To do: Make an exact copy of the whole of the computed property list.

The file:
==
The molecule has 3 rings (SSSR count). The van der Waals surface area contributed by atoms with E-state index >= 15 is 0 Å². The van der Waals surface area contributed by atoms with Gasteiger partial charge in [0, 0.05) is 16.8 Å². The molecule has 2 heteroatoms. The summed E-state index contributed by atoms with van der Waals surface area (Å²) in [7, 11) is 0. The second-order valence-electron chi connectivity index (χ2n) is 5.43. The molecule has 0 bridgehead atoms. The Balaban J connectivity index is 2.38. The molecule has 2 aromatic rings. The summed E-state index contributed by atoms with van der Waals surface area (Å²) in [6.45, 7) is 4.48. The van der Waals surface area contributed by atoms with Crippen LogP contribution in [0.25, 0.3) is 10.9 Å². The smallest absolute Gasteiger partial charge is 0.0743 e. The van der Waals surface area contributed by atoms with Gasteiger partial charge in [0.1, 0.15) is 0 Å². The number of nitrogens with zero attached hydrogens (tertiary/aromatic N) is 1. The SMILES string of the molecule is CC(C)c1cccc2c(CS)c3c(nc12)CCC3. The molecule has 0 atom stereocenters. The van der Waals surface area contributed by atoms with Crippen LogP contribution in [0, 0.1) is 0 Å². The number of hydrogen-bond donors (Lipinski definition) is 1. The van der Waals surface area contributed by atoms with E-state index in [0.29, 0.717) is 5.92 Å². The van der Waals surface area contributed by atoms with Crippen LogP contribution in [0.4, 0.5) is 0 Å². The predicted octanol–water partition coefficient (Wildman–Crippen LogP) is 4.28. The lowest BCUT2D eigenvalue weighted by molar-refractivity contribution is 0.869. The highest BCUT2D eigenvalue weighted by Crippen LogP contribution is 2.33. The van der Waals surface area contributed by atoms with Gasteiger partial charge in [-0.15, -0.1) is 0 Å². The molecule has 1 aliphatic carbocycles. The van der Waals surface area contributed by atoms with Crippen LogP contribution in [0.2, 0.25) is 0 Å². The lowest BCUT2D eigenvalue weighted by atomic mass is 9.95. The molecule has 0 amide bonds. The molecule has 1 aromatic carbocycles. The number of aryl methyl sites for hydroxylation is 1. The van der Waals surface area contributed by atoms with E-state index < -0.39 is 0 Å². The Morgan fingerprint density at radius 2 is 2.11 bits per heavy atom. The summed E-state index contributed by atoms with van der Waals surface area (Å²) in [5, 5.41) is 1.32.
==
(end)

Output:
The molecule has 3 rings (SSSR count). The van der Waals surface area contributed by atoms with E-state index >= 15 is 0 Å². The van der Waals surface area contributed by atoms with Gasteiger partial charge in [0, 0.05) is 16.8 Å². The molecule has 2 heteroatoms. The summed E-state index contributed by atoms with van der Waals surface area (Å²) in [7, 11) is 0. The second-order valence-electron chi connectivity index (χ2n) is 5.43. The molecule has 0 bridgehead atoms. The Balaban J connectivity index is 2.38. The molecule has 2 aromatic rings. The summed E-state index contributed by atoms with van der Waals surface area (Å²) in [6.45, 7) is 4.48. The van der Waals surface area contributed by atoms with Crippen LogP contribution in [0.25, 0.3) is 10.9 Å². The smallest absolute Gasteiger partial charge is 0.0743 e. The van der Waals surface area contributed by atoms with Gasteiger partial charge in [0.1, 0.15) is 0 Å². The number of nitrogens with zero attached hydrogens (tertiary/aromatic N) is 1. The SMILES string of the molecule is CC(C)c1cccc2c(CS)c3c(nc12)CCC3. The molecule has 0 atom stereocenters. The van der Waals surface area contributed by atoms with Crippen LogP contribution in [0, 0.1) is 0 Å². The number of hydrogen-bond donors (Lipinski definition) is 1. The van der Waals surface area contributed by atoms with E-state index in [0.29, 0.717) is 5.92 Å². The van der Waals surface area contributed by atoms with Crippen LogP contribution in [0.4, 0.5) is 0 Å². The predicted octanol–water partition coefficient (Wildman–Crippen LogP) is 4.28. The lowest BCUT2D eigenvalue weighted by molar-refractivity contribution is 0.869. The highest BCUT2D eigenvalue weighted by Crippen LogP contribution is 2.33. The van der Waals surface area contributed by atoms with Gasteiger partial charge in [-0.15, -0.1) is 0 Å². The molecule has 1 aliphatic carbocycles. The van der Waals surface area contributed by atoms with Crippen LogP contribution in [0.2, 0.25) is 0 Å². The lowest BCUT2D eigenvalue weighted by atomic mass is 9.95. The molecule has 0 amide bonds. The molecule has 1 aromatic carbocycles. The number of aryl methyl sites for hydroxylation is 1. The van der Waals surface area contributed by atoms with E-state index < -0.39 is 0 Å². The Morgan fingerprint density at radius 2 is 2.11 bits per heavy atom. The summed E-state index contributed by atoms with van der Waals surface area (Å²) in [5, 5.41) is 1.32.